“The lesson here is obvious: never use your phone while driving. Whether you have a hands free kit or use loudspeaker, it doesn’t matter. Using your phone in any capacity reduces your attention from the task at hand – driving.”

His comments do not however chime with a study we reported on last month, where a study by Carnegie Mellon University and the London School of Economics found that driving while talking on a mobile phone does not increase the risk of a collision.

Researchers analysed eight million crashes in the USA over a three year period from 2002 to 2005 and found no link between conversations being had on mobile phones and collisions - but the results did not include texting and using mobile internet, which have increased enormously in popularity in the following years.

15 user comments

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If you pass a queue of cars at traffic lights on the right hand side, it's suprising how many are on smart-phones (or listening to mp3s via headphones because the car has no mp3 player - but I know drivers aren't the only ones there)
I guess that's ok while in stationary traffic, but I'm not convinced they get left alone when driving - you see a few head-down, glance up, head-down drivers around and it's worrying. But like many traffic offences, enforcement is difficult or just not prioritised and the dis-incentives are weak compared to the expectations of anything actually going wrong, or being caught.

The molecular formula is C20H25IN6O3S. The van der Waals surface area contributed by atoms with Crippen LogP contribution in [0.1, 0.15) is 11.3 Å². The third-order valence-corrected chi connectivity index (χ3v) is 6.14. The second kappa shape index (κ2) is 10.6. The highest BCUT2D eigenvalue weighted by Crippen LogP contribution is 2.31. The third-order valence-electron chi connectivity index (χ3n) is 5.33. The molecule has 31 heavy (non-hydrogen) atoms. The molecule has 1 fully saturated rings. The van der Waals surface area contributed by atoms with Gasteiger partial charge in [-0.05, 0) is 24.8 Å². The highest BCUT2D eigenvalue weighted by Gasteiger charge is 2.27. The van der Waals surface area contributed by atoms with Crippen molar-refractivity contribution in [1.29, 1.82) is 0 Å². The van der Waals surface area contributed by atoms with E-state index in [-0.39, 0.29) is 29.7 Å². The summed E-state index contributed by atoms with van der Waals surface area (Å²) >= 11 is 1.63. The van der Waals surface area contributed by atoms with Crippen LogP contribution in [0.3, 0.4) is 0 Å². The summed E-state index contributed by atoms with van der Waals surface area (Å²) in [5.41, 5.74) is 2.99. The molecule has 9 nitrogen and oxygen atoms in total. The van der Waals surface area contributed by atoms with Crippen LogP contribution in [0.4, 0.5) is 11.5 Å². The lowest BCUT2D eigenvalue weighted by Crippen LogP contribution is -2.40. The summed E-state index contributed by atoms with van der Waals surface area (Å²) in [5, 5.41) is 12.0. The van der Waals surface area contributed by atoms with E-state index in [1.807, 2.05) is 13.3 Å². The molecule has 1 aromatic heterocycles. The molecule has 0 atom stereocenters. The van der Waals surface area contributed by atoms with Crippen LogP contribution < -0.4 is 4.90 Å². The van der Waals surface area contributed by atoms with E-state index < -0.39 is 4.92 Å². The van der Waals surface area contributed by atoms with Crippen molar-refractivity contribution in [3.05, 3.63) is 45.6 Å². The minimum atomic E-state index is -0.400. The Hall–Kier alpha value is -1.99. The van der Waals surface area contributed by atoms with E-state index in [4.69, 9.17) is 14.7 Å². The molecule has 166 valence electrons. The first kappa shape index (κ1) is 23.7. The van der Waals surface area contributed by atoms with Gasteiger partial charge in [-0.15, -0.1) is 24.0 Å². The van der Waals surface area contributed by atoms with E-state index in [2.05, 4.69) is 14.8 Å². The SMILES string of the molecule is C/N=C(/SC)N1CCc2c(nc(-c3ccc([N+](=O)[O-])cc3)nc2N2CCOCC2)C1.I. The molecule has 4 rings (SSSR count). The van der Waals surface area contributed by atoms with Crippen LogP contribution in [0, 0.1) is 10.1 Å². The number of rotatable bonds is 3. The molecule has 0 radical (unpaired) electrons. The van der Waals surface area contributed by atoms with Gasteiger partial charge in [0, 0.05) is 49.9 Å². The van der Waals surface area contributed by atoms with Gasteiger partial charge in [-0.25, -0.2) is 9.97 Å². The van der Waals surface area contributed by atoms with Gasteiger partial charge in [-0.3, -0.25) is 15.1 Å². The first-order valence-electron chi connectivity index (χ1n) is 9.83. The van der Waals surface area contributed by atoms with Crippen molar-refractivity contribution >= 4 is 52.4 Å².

posted by james-o [213 posts]
22nd September 2013 - 10:58

3 Likes

An Immediate ban and vehicle seizure should be the minimum penalty for being caught whilst using.

Nothing less + jail terms for dangerous driving after any incident.

posted by gazza_d [273 posts]
22nd September 2013 - 11:26

3 Likes

See people looking at their lap all the time texting away. At lights in the rest view mirror it's 50% of the time.

Other things seem a little grey. It's an offence to use a phone but it's seems to be a grey area if you are tapping on a Sat Nav whilst moving. You can drink and eat and fiddle with the radio too.

I have a hands free. Talking, listening and driving altogether do not seem more dangerous to me. I use my eyes to drive with not my mouth and ears and I'm perfectly capable of controlling a car whilst talking to someone. - whether they're over the speaker or in the car with me. Two kids screaming in the back is harder but I can't see them being banned. Which is a shame. Smile